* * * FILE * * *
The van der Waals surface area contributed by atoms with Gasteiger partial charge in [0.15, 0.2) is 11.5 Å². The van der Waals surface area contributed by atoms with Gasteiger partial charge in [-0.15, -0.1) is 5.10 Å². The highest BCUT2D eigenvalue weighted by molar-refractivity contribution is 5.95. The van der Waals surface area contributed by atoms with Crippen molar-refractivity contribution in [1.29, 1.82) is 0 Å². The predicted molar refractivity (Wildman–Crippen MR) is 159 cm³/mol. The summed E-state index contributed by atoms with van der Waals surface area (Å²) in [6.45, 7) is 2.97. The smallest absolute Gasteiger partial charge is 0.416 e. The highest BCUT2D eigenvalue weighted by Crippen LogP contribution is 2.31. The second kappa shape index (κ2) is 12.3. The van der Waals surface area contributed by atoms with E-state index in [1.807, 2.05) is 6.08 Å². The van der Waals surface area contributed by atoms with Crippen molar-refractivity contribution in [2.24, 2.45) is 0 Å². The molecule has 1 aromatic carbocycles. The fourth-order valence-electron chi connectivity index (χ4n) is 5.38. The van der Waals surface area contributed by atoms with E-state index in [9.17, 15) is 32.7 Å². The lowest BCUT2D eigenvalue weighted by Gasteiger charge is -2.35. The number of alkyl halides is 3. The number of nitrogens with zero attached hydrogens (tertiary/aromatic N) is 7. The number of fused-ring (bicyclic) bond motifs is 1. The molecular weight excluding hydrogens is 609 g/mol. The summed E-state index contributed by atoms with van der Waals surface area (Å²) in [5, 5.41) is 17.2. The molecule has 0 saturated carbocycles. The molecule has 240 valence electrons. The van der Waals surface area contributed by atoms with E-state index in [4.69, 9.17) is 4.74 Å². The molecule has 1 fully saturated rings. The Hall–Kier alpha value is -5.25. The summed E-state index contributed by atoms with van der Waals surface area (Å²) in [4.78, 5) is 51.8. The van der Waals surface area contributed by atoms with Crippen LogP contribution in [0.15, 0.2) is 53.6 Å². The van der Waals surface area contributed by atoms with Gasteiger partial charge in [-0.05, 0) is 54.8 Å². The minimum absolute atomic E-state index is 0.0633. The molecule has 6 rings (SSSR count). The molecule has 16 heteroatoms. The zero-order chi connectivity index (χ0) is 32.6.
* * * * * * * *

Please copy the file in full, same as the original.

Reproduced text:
The van der Waals surface area contributed by atoms with Gasteiger partial charge in [0.15, 0.2) is 11.5 Å². The van der Waals surface area contributed by atoms with Gasteiger partial charge in [-0.15, -0.1) is 5.10 Å². The highest BCUT2D eigenvalue weighted by molar-refractivity contribution is 5.95. The van der Waals surface area contributed by atoms with Crippen molar-refractivity contribution in [1.29, 1.82) is 0 Å². The predicted molar refractivity (Wildman–Crippen MR) is 159 cm³/mol. The summed E-state index contributed by atoms with van der Waals surface area (Å²) in [6.45, 7) is 2.97. The smallest absolute Gasteiger partial charge is 0.416 e. The highest BCUT2D eigenvalue weighted by Crippen LogP contribution is 2.31. The second kappa shape index (κ2) is 12.3. The van der Waals surface area contributed by atoms with E-state index in [1.807, 2.05) is 6.08 Å². The van der Waals surface area contributed by atoms with Crippen molar-refractivity contribution in [2.24, 2.45) is 0 Å². The molecule has 1 aromatic carbocycles. The fourth-order valence-electron chi connectivity index (χ4n) is 5.38. The van der Waals surface area contributed by atoms with E-state index in [9.17, 15) is 32.7 Å². The lowest BCUT2D eigenvalue weighted by Gasteiger charge is -2.35. The number of alkyl halides is 3. The number of nitrogens with zero attached hydrogens (tertiary/aromatic N) is 7. The number of fused-ring (bicyclic) bond motifs is 1. The molecular weight excluding hydrogens is 609 g/mol. The summed E-state index contributed by atoms with van der Waals surface area (Å²) in [5, 5.41) is 17.2. The molecule has 0 saturated carbocycles. The molecule has 240 valence electrons. The van der Waals surface area contributed by atoms with E-state index in [4.69, 9.17) is 4.74 Å². The molecule has 1 fully saturated rings. The Hall–Kier alpha value is -5.25. The summed E-state index contributed by atoms with van der Waals surface area (Å²) in [4.78, 5) is 51.8. The van der Waals surface area contributed by atoms with Crippen LogP contribution in [0.15, 0.2) is 53.6 Å². The van der Waals surface area contributed by atoms with Gasteiger partial charge in [-0.05, 0) is 54.8 Å². The minimum absolute atomic E-state index is 0.0633. The molecule has 6 rings (SSSR count). The molecule has 16 heteroatoms. The zero-order chi connectivity index (χ0) is 32.6.